Making Money from Open Source Software
When you think of open source software, you don't generally think of companies making money from it. True, there are some pretty big players such as Red Hat that distribute and support versions of Linux to corporations. But they used to be few and far between.
A while back in an issue of CIO Magazine, there was a great article about how companies are making money from open source. One of the sidebars to the article describes the 5 most common business models.
Open Source + Service
Companies sell support and services around open source software. JBoss and Red Hat fall in to this category. This can be good for companies since they will need only pay for support and not the actual software. It also makes it easy for companies to switch providers since the source code is available to everyone.
An open source code base with proprietary add-ons. Advantages include being able to become familiar with the open source product and then, only if needed, is there a cost with acquiring the add-ons.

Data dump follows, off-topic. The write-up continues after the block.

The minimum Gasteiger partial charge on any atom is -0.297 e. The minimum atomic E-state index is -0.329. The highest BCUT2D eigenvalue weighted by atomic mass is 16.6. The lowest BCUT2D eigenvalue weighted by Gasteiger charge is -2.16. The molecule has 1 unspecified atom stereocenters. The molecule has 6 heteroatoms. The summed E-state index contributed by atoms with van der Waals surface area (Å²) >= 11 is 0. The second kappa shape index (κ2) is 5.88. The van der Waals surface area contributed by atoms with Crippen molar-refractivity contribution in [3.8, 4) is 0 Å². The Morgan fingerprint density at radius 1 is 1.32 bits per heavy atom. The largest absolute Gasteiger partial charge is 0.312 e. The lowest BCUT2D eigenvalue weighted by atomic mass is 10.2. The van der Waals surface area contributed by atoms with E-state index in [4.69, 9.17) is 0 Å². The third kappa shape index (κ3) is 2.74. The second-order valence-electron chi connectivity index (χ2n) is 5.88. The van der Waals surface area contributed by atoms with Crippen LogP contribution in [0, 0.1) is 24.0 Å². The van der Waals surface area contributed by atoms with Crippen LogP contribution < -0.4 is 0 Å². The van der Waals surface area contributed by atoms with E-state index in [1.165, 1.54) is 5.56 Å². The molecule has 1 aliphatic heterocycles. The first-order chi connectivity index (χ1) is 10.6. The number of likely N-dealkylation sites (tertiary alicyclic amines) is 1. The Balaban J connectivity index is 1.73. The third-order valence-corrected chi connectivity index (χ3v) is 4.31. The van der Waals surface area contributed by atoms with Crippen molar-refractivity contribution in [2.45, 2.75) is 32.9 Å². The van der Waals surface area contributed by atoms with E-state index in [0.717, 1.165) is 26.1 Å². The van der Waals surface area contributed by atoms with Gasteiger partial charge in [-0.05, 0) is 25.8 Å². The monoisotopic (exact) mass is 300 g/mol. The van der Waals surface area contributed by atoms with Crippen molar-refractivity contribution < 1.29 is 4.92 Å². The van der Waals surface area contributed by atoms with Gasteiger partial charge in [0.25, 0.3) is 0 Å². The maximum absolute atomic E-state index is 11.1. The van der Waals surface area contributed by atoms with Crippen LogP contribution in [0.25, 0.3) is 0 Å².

Open Source + Buy Off
Companies offer a proprietary license for their open source software and redistribute it without having to make the code changes available to the public. MySQL, a very popular database, is a good example of this model.
Open Source + Aggregation
Companies assemble various open source software packages into integrated units that are easier for CIOs to consume. Having someone else do the legwork simplifies integration and support.
Open Source + Hardware
Hardware makers use open source as the foundation for the software that runs their machines. Cisco is a big player in this arena. The key advantage here is less expensive equipment.